Trials and Tribulations
On this day 15 years ago, Kirby’s racing spinoff — now a cult classic among GameCube owners — hit store shelves in North America. Despite being based around familiar conventions, there hasn’t been anything quite like it since. Its controls are simplistic and it cleverly integrates Kirby’s iconic abilities into vehicular gameplay. I myself poured more hours into Kirby Air Ride than I can count. Indeed, some of my favorite gaming memories trace back to City Trial… oh, and the actual Air Ride mode too, I guess.
Not to knock that other mode, because I also raced hundreds of laps around each of Air Ride’s courses and also on Top Ride’s mini-courses. I look back at those tracks with the type of fondness you can only get from genuine nostalgia. Yet the vast majority of my memories around this game are rooted in City Trial, and most conversations about it end up focused around mode instead of the one Kirby Air Ride is actually named for.
It’s not a bad kind of ironic for a game to be more iconic thanks to its side mode than its main attraction, but it’s still a curiosity. City Trial is certainly memorable to me because I’ve never played any other vehicular game mode like it, but I also feel that it makes use of Kirby Air Ride’s core mechanics better than normal races do.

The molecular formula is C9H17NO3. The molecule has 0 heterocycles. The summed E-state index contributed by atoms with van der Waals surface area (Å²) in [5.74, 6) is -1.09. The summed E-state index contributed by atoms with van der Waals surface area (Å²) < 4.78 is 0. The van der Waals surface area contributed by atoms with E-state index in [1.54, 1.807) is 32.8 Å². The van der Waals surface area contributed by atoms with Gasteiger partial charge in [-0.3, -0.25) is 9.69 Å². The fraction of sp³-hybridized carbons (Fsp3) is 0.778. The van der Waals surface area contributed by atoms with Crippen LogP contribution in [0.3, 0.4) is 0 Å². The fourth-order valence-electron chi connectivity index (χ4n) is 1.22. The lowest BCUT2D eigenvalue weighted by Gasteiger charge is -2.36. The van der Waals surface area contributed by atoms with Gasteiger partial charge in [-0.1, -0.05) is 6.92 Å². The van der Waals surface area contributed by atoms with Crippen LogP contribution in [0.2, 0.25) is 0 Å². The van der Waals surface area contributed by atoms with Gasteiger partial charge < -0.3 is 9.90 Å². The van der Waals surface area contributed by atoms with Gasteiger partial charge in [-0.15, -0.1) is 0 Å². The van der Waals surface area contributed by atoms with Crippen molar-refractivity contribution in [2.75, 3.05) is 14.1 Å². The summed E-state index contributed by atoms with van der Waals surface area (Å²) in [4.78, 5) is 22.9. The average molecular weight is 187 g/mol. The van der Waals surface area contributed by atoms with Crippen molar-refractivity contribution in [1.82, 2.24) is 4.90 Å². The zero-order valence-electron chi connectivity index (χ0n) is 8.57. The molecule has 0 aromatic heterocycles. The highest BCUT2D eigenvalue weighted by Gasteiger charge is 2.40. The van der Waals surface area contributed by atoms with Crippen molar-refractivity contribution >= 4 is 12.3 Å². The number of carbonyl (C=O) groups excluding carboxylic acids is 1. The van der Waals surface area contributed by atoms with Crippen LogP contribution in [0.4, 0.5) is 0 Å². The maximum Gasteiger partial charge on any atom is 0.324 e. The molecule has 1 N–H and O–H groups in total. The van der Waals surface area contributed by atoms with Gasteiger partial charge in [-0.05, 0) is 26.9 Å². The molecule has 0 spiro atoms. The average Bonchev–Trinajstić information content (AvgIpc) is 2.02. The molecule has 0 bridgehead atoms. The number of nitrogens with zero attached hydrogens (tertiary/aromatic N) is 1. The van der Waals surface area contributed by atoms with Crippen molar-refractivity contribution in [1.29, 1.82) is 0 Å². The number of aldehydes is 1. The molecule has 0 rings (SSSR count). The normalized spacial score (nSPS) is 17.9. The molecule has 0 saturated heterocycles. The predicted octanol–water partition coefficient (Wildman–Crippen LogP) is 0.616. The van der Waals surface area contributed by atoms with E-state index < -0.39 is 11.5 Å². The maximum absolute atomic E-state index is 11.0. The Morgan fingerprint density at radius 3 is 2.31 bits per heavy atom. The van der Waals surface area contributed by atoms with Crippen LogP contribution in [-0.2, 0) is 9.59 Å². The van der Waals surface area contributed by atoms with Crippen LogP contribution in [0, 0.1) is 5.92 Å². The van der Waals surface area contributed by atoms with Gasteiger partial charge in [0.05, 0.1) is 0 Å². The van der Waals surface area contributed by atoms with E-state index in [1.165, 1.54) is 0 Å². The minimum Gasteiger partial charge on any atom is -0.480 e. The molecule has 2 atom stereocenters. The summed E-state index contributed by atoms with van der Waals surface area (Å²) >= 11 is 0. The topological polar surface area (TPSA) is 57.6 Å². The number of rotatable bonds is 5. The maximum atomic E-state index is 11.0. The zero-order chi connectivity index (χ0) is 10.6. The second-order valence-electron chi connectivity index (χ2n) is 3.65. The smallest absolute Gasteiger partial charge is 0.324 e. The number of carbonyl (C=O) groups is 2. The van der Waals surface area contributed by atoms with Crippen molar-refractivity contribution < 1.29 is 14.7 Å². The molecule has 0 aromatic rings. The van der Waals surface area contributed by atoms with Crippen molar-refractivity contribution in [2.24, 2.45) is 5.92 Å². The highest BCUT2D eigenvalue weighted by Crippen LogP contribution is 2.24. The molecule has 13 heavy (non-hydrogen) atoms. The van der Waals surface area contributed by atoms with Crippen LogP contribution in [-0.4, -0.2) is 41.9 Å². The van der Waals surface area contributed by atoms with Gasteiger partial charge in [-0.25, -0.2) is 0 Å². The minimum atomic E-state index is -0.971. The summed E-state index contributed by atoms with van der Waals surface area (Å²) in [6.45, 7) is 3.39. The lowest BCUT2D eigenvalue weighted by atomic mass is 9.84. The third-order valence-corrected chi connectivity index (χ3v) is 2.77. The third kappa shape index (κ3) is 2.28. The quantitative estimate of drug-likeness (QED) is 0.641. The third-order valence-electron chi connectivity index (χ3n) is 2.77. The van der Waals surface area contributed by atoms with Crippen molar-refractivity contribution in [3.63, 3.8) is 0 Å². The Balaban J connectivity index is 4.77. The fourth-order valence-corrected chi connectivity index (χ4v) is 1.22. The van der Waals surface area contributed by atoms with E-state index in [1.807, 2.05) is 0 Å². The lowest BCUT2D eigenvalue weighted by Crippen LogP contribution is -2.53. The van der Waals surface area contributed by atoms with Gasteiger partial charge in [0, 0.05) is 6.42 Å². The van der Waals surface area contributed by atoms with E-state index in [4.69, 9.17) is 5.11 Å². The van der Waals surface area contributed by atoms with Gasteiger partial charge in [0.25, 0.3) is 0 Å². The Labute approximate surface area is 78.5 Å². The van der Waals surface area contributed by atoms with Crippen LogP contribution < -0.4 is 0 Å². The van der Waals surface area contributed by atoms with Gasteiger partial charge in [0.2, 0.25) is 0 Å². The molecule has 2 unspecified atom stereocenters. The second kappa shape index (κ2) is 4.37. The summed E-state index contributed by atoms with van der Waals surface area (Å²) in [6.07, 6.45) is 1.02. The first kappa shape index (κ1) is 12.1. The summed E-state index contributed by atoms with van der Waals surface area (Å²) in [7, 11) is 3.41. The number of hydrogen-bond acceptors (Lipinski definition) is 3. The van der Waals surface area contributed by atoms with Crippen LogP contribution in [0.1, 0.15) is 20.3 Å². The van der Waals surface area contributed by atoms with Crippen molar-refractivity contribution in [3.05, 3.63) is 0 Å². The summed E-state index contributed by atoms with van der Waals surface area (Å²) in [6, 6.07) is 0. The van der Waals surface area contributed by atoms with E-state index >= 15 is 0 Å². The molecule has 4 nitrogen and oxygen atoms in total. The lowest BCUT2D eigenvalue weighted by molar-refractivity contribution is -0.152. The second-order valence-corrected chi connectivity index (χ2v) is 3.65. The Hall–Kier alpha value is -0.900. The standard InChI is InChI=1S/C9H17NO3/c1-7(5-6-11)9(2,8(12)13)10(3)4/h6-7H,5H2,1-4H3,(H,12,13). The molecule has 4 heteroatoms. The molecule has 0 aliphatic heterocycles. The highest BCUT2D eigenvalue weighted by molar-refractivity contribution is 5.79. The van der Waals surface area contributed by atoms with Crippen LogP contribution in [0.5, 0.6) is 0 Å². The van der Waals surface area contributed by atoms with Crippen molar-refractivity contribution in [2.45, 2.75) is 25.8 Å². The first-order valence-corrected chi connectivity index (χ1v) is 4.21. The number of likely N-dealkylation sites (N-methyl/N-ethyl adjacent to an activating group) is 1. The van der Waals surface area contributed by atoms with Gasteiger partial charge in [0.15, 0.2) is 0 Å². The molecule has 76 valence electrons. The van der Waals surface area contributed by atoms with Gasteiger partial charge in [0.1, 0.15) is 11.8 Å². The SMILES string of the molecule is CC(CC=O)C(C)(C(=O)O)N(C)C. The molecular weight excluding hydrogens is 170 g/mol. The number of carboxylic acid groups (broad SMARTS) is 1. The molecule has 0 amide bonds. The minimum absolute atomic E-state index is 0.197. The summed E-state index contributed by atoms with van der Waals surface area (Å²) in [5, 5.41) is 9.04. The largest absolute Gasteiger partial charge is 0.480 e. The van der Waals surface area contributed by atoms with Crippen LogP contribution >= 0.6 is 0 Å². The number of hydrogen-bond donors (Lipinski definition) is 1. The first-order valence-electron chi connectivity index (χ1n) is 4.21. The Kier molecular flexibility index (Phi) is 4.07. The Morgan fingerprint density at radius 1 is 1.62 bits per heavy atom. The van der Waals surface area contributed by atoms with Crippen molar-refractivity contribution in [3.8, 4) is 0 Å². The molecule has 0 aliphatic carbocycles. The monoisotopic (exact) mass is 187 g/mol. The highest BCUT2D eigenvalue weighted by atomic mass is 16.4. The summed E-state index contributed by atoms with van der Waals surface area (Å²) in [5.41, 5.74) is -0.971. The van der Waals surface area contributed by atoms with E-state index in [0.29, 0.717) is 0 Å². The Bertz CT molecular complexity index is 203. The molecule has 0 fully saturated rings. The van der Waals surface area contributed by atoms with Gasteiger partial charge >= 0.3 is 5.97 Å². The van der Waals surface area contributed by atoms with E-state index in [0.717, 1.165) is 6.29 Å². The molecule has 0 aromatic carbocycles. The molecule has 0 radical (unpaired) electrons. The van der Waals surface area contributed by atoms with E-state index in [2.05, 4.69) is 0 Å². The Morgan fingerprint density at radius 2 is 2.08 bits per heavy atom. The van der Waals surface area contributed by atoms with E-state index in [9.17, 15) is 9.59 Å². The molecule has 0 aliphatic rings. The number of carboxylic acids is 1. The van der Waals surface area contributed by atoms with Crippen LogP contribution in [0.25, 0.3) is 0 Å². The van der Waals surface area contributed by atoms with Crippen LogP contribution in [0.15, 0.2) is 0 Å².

To understand these modes, it helps to understand the fundamentals of Kirby Air Ride. Unlike most racing games, Air Ride only uses the analog stick and a single button. The analog stick steers your character on the ground and in the air, and can also be used for a spinning melee attack by wiggling left and right rapidly. The A button is used for both braking and drifting, slowing Kirby’s machine as it slides in a set direction until it stops, allowing him to turn and charge up energy for a boost to quickly accelerate again. If pressed in front of an enemy, the A button instead uses Kirby’s traditional inhale, after which he automatically either spits out a projectile or acquires a copy ability (and each ability comes with its own appropriate spin/A button actions).
These are clever and intuitive controls, but technically, that’s all there is to normal maneuverability mechanics. Since most vehicles constantly accelerate automatically, there’s little way to maximize speed other than nailing turns by braking and boosting — not quite drifting, more like gradually slowing down and rapidly re-accelerating once you face the correct direction. It’s a creative twist but not quite as thrilling given it temporarily stalls most machines until the turn is complete and they rocket forward again. Most of the racing games I enjoy constantly keep me going at high speeds. Air Ride takes a drastically different approach to the genre, asking me to cruise and stop in repeated moderation. During a race, it can feel off-putting compared to maintaining a high speed while you dangerously drift around a corner.